Cells have evolved interesting mechanism so as not to have oxidative degradation reactions (which release energy) proceed at the same time and in the same cell as reductive biosynthesis (which requires energy input). Consider this scenario. You dive into a liver cell and find palmitic acid, a 16C fatty acid. From where did it come? Was it just synthesized by the liver cell or did it just enter the cell from a distant location such as adipocytes (fat cells). Should it be oxidized, which should happen if there is a demand for energy production by the cell, or should the liver cell export it, perhaps to adipocytes, which might happen if there is an excess of energy storage molecules? Cells have devised many ways to distinguish these opposing needs. One is by using a slightly different pool of redox reagents for anabolic and catabolic reactions. Oxidative degradation reactions typically use the redox pair NAD+/NADH (or FAD/FADH2) while reductive biosynthesis often uses phosphorylated variants of NAD+, NADP+/NADPH. In addition, cells often carry out competing reactions in different cellular compartments. Fatty acid oxidation of our example molecule (palmitic acid) occurs in the mitochondrial matrix, while reductive fatty acid synthesis occurs in the cytoplasm of the cell. Fatty acids entering the cell destined for oxidative degradation are transported into the mitochondria by the carnitine transport system. This transport system is inhibited under conditions when fatty acid synthesis is favored. We will discuss the regulation of metabolic pathways in a subsequent section. One of the main methods, as we will see, is to activate or inhibit key enzymes in the pathways under a given set of cellular conditions. The key enzyme in fatty acid synthesis, acetyl-CoA carboxylase, is inhibited when cellular conditions require fatty acid oxidation.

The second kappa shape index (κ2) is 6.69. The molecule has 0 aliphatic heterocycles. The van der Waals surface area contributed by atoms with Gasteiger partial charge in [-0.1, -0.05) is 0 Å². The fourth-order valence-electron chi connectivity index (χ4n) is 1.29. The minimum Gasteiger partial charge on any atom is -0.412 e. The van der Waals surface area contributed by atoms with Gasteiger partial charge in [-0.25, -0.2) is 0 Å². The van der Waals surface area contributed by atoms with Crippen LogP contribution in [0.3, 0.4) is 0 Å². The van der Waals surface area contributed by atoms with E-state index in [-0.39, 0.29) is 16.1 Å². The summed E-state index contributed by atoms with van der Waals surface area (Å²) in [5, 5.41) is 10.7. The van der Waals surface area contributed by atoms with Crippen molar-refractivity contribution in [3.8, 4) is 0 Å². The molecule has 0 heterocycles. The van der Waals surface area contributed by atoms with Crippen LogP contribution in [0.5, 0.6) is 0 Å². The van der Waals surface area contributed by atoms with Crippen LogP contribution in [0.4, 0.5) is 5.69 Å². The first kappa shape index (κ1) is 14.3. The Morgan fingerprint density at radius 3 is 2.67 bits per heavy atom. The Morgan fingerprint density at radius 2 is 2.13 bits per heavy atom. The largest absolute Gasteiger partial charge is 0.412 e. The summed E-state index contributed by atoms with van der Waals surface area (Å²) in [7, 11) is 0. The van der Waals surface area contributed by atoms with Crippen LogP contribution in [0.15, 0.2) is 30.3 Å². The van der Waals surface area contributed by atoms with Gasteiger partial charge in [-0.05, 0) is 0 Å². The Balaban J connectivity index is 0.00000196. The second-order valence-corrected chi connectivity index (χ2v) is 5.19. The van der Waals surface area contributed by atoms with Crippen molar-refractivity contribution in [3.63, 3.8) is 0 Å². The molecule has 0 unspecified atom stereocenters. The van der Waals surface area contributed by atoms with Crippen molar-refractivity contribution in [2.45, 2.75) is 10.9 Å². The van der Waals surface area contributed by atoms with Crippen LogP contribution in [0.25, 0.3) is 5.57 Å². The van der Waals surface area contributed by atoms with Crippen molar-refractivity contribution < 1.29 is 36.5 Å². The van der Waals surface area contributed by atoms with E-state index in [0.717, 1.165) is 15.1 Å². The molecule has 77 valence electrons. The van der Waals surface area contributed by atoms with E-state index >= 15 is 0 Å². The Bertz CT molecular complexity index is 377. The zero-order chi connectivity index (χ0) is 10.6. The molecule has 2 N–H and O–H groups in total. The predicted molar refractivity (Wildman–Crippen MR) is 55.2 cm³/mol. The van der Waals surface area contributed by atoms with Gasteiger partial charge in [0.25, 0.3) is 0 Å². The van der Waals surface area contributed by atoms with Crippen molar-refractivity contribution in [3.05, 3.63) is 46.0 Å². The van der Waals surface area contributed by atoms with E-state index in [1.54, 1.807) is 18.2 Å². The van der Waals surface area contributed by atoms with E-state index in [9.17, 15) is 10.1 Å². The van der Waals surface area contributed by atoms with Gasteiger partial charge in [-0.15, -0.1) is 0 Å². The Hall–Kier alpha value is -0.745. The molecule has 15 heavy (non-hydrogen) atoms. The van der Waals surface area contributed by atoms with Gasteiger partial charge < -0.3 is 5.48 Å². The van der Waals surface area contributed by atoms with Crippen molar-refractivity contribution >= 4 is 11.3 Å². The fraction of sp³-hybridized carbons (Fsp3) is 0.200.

The following examples give short descriptions of anabolic pathways. Compare them to the catabolic pathways from the previous section.